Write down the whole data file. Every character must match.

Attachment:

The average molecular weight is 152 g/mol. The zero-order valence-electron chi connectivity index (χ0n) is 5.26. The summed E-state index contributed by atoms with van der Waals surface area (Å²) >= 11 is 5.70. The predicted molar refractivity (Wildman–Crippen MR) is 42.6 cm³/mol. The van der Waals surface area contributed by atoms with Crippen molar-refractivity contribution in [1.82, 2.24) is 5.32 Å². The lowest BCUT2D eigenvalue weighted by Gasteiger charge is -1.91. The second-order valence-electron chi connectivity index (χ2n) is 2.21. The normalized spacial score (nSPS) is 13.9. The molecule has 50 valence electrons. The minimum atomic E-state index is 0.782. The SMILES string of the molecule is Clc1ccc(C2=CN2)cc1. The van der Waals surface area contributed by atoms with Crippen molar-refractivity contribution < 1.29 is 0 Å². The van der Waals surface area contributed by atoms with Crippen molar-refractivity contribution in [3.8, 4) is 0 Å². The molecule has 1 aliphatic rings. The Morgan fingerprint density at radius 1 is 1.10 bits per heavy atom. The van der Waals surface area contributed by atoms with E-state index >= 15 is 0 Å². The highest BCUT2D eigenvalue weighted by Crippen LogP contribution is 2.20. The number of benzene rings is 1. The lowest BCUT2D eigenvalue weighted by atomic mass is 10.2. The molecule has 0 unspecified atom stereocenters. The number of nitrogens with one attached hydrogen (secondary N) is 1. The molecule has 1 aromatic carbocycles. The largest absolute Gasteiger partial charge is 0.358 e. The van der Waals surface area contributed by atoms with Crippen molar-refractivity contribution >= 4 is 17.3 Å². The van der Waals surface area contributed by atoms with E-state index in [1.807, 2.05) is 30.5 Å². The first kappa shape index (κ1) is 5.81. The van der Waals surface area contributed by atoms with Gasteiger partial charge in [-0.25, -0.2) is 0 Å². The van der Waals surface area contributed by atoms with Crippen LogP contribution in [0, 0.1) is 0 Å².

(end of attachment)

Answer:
The average molecular weight is 152 g/mol. The zero-order valence-electron chi connectivity index (χ0n) is 5.26. The summed E-state index contributed by atoms with van der Waals surface area (Å²) >= 11 is 5.70. The predicted molar refractivity (Wildman–Crippen MR) is 42.6 cm³/mol. The van der Waals surface area contributed by atoms with Crippen molar-refractivity contribution in [1.82, 2.24) is 5.32 Å². The lowest BCUT2D eigenvalue weighted by Gasteiger charge is -1.91. The second-order valence-electron chi connectivity index (χ2n) is 2.21. The normalized spacial score (nSPS) is 13.9. The molecule has 50 valence electrons. The minimum atomic E-state index is 0.782. The SMILES string of the molecule is Clc1ccc(C2=CN2)cc1. The van der Waals surface area contributed by atoms with Crippen molar-refractivity contribution < 1.29 is 0 Å². The van der Waals surface area contributed by atoms with Crippen molar-refractivity contribution in [3.8, 4) is 0 Å². The molecule has 1 aliphatic rings. The Morgan fingerprint density at radius 1 is 1.10 bits per heavy atom. The van der Waals surface area contributed by atoms with E-state index >= 15 is 0 Å². The highest BCUT2D eigenvalue weighted by Crippen LogP contribution is 2.20. The number of benzene rings is 1. The lowest BCUT2D eigenvalue weighted by atomic mass is 10.2. The molecule has 0 unspecified atom stereocenters. The number of nitrogens with one attached hydrogen (secondary N) is 1. The molecule has 1 aromatic carbocycles. The largest absolute Gasteiger partial charge is 0.358 e. The van der Waals surface area contributed by atoms with Crippen molar-refractivity contribution >= 4 is 17.3 Å². The van der Waals surface area contributed by atoms with E-state index in [1.807, 2.05) is 30.5 Å². The first kappa shape index (κ1) is 5.81. The van der Waals surface area contributed by atoms with Gasteiger partial charge in [-0.25, -0.2) is 0 Å². The van der Waals surface area contributed by atoms with Crippen LogP contribution in [0, 0.1) is 0 Å².